Traffic will continue to increase as the City continues to rise in popularity and continues to be built-out. The primary cause is the incredibly vibrant economic engines that are the ski resorts. There is no magic bullet for traffic, rather there are a series of incremental changes that we can make that will alleviate the traffic issues considerably. These include rapid-transit bus lines, increased parking costs and control of taxis and vans during the winter months. The idea of a mass-transit solution that specifically arrives from either Richardson or Kimball Junction, one that uses the existing highway corridor infrastructure (i.e.: not one that considers boring holes through mountainsides) is something that needs to be examined thoroughly and understood as a possible long term solution.

Design issues continue to be divisive in Old Town as City Hall weighs historic preservation against property owners’ wishes to redo and expand their places. Please rate the municipal government’s oversight of building designs in Old Town. Would you like the restrictions kept as is, loosened or tightened and why?

The Historic Design guidelines have been an issue since I moved here over 20 years ago and they continue to be an issue. The guidelines that are in place now have worked well; what has not worked quite as well has been the consistency of application. I’ve won two Project-of-the-Year Awards from the Utah Heritage Foundation for historic renovation projects I’ve done in Park City. That would indicate that I’ve done something right relative to historic preservation. Historic preservation is very difficult and you don’t really know what you are getting into until the staff has reviewed and ruled on your project and you have uncovered what is underneath the siding and roof. While I definitely would love a do-over for some efforts, I have worked on a large number of historic projects in the City that were very well-regarded.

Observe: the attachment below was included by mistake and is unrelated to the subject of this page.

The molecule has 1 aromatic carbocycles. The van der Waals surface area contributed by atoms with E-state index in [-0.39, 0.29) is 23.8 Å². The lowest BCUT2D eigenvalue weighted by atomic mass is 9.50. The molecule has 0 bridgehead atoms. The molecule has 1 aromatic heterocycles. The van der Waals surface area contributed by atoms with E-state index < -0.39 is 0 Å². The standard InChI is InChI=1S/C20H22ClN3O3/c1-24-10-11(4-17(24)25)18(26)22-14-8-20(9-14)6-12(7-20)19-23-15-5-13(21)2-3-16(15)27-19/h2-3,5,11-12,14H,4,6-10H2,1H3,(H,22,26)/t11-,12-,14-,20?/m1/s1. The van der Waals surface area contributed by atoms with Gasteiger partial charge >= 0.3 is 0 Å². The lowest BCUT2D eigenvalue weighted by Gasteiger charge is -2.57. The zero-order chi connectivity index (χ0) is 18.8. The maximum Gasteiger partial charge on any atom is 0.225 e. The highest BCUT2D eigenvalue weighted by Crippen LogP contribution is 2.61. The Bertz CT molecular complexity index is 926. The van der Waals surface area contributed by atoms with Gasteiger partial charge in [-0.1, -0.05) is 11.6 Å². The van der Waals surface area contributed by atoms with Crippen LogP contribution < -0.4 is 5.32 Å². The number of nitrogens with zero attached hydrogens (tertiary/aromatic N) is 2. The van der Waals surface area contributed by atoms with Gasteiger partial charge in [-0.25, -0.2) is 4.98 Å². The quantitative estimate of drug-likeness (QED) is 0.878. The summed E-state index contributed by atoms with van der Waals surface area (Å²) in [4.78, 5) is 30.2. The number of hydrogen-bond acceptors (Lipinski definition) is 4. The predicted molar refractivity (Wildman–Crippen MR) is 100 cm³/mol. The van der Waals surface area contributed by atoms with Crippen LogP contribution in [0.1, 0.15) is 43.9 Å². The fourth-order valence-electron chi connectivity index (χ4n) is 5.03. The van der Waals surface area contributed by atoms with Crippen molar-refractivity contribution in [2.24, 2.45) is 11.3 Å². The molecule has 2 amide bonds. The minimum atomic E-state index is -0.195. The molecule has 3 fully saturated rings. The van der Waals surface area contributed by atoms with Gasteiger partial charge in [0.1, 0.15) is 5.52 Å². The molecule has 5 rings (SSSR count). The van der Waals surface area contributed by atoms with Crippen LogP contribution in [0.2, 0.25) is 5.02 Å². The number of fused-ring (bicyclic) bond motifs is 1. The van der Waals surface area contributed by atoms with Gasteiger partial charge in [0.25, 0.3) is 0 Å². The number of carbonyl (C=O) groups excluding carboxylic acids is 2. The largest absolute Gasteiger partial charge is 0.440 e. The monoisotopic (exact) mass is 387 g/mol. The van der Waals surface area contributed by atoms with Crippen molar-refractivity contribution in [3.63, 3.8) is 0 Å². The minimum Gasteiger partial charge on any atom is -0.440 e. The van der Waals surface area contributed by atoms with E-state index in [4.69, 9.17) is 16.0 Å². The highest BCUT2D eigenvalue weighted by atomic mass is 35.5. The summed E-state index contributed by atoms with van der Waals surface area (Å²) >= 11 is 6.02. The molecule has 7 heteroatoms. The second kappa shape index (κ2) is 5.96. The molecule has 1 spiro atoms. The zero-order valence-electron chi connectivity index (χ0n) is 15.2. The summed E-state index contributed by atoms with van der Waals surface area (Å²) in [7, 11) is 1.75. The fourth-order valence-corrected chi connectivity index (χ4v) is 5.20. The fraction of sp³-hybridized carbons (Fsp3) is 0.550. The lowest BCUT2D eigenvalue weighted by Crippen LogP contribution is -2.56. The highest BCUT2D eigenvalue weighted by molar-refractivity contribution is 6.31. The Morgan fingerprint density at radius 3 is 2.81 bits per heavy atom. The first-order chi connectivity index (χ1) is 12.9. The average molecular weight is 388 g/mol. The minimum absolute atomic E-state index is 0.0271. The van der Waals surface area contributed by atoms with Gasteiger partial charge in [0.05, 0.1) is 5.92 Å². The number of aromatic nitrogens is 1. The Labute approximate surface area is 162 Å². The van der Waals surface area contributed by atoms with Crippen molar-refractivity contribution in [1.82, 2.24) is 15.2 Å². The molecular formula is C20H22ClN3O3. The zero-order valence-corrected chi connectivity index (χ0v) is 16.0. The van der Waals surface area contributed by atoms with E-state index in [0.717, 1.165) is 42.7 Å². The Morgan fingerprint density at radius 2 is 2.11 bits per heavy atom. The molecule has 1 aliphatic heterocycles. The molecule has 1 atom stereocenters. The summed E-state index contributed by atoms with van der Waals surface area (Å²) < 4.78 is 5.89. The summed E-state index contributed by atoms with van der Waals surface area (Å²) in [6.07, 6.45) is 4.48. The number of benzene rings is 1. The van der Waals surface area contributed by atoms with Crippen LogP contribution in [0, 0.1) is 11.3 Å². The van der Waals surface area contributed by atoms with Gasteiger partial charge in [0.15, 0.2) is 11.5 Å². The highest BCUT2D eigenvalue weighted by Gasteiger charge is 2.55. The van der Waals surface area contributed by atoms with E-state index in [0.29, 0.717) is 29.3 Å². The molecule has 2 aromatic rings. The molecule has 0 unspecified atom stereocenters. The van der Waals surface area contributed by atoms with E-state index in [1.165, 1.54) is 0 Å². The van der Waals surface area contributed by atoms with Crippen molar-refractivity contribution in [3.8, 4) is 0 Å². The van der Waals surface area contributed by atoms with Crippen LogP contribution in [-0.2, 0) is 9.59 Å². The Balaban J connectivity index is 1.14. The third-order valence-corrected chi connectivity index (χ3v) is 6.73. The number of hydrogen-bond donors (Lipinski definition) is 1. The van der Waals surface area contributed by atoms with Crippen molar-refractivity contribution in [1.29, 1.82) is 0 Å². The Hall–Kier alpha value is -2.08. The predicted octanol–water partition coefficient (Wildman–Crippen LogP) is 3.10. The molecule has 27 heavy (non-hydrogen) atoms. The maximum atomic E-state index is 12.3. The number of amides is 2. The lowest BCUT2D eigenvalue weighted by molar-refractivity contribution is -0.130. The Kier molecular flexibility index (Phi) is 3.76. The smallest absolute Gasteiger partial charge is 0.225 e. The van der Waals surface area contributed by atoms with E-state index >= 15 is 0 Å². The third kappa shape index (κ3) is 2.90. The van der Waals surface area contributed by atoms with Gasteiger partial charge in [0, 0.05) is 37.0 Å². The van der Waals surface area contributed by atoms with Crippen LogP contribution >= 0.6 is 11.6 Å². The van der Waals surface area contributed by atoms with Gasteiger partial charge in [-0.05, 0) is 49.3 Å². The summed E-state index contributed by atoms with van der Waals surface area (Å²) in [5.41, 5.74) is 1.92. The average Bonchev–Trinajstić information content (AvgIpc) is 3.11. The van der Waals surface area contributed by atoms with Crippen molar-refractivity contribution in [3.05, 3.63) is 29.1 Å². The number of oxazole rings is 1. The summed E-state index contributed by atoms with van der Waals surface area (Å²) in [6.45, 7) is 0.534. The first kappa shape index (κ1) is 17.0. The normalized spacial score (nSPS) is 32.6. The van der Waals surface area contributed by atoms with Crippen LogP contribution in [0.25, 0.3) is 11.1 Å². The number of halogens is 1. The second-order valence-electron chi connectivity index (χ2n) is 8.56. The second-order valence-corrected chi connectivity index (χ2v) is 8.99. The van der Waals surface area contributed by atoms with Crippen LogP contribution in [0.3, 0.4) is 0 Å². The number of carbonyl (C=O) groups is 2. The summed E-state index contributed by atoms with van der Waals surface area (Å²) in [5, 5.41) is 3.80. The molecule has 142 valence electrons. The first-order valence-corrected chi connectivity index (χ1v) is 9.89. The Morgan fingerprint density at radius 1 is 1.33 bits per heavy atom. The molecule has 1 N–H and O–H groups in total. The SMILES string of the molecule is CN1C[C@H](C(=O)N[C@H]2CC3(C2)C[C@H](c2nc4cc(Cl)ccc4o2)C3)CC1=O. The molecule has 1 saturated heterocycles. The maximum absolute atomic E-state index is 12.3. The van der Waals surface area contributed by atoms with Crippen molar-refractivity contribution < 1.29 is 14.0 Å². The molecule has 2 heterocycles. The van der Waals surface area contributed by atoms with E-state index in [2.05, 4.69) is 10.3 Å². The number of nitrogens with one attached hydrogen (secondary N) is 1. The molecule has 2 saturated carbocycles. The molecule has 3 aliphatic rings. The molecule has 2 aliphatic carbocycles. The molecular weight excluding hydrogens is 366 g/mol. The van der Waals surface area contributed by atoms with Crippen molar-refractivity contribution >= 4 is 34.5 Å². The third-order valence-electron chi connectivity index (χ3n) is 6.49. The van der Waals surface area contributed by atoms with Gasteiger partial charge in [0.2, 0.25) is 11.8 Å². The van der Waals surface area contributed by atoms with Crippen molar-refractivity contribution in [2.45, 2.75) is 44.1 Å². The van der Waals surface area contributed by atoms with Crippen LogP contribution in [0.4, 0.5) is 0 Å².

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Bonanza Park, for years envisioned as an up-and-coming district, has enjoyed only moderate success as competing interests tangled about the district’s future. What is your vision for Bonanza Park? Please discuss what you see as City Hall’s role and the private sector’s role in striving toward that vision. What do you see as the primary planning and development challenge in Bonanza Park?